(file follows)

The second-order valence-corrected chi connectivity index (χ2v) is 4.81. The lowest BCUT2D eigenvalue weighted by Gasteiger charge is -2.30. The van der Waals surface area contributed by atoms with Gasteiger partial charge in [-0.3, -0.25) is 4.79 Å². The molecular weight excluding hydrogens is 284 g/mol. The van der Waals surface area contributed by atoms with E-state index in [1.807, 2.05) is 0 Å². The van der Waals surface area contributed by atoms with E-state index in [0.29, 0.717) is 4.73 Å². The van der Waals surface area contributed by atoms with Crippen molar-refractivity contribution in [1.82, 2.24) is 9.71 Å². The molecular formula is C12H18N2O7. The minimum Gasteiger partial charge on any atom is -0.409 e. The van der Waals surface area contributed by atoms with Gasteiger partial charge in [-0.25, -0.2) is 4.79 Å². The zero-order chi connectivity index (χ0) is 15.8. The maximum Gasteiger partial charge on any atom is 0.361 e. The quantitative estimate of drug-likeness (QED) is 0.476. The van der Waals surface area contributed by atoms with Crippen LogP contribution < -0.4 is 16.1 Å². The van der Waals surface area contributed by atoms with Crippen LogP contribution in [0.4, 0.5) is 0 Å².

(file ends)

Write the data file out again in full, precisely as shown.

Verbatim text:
The second-order valence-corrected chi connectivity index (χ2v) is 4.81. The lowest BCUT2D eigenvalue weighted by Gasteiger charge is -2.30. The van der Waals surface area contributed by atoms with Gasteiger partial charge in [-0.3, -0.25) is 4.79 Å². The molecular weight excluding hydrogens is 284 g/mol. The van der Waals surface area contributed by atoms with E-state index in [1.807, 2.05) is 0 Å². The van der Waals surface area contributed by atoms with E-state index in [0.29, 0.717) is 4.73 Å². The van der Waals surface area contributed by atoms with Crippen molar-refractivity contribution in [1.82, 2.24) is 9.71 Å². The molecular formula is C12H18N2O7. The minimum Gasteiger partial charge on any atom is -0.409 e. The van der Waals surface area contributed by atoms with Gasteiger partial charge in [-0.25, -0.2) is 4.79 Å². The zero-order chi connectivity index (χ0) is 15.8. The maximum Gasteiger partial charge on any atom is 0.361 e. The quantitative estimate of drug-likeness (QED) is 0.476. The van der Waals surface area contributed by atoms with Crippen LogP contribution < -0.4 is 16.1 Å². The van der Waals surface area contributed by atoms with Crippen LogP contribution in [0.4, 0.5) is 0 Å².